I'm trying to replace two central Air conditioners (one per each floor. 2-3 ton each) in my home and I'm not sure if I should go with Ductless (because of a much lower cost) or pay higher and replace the central air conditioners.

The current Air conditioners are about 20 years old. I had a HVAC guy come in. He said that the current ones are of high quality. Why replace them? He acknowledged that the old refrigerant has been banned but that still doesn't warrant replacing both the units. The problem I have with my current units is that the electricity bill goes to around $500 during peak summer.

Replacing central air would would be around $6000 for parts (2x Air conditioners) and another $6000 for labor, so I'm looking at $12k.

If I install 2x ductless in the lower level of the home, the cost would be around $2000 total (DIY + hire hvac for final inspection). I have about 1500 sqft in the main area and four 10x12 rooms upstairs.

Central air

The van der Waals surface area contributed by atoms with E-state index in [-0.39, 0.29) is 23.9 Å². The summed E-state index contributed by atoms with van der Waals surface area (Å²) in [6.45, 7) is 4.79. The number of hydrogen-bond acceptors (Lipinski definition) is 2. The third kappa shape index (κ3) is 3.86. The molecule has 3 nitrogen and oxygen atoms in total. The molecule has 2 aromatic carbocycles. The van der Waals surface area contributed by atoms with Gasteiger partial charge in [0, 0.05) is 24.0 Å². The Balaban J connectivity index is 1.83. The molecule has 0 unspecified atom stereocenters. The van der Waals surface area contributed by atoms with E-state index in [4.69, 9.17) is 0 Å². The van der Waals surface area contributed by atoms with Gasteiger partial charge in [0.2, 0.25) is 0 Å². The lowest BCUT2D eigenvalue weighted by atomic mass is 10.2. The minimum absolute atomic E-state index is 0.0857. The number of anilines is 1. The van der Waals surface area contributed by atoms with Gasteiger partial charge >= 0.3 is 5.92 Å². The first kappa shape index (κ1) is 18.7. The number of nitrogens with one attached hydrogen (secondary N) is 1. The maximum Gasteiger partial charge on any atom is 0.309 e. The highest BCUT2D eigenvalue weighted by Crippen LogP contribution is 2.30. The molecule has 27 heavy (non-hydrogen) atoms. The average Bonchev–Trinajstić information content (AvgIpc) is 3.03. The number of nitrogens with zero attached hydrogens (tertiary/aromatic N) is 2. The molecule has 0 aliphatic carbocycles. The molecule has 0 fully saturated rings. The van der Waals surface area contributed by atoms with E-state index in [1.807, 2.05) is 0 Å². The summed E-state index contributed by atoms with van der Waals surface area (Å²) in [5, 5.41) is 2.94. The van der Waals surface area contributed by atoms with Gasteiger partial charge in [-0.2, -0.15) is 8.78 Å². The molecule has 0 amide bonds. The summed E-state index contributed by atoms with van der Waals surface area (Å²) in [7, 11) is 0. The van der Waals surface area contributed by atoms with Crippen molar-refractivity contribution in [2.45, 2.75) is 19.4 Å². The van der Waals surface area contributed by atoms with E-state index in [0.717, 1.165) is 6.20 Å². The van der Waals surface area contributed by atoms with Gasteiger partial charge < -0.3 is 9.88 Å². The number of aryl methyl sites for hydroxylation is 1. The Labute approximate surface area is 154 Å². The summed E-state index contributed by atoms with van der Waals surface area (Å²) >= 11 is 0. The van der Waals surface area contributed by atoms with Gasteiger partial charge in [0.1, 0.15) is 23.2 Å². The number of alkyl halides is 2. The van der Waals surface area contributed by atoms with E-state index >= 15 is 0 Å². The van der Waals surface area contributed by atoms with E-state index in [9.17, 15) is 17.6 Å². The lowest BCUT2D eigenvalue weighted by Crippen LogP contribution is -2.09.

1. Ducts are already installed, so we would be taking advantage of that. No additional holes/changes to be made to the structure of the home
  2. Expensive

Split air

  1. Inexpensive
  2. Have to install 2 systems in the main area and window units in each room upstairs. Look of the home is affected
  3. Need to make additional holes to install the (cold) unit inside the home

What do you guys think?

  • 1
    First what had been banned? I can still get R22 on line. Even r12 if you have deep pockets, it can no longer be imported but the supplies that are here are still legal. I would want to compare systems and monthly costs, new is more efficient but 5 tons is a lot of cooling , if your systems still work let’s say you save 100$ how many years to pay the new systems off? About the time they die new stuff doesn’t last as long. – Ed Beal Jun 11 at 19:52
  • 1
    Concerning terminology, your current "central" system is a split. Split refers to the separation of the evaporator cooling coils from the condenser/compressor unit in contrast to their proximity in a window unit or through-the-wall unit. The ductless are often called mini-split. – Jim Stewart Jun 11 at 23:37

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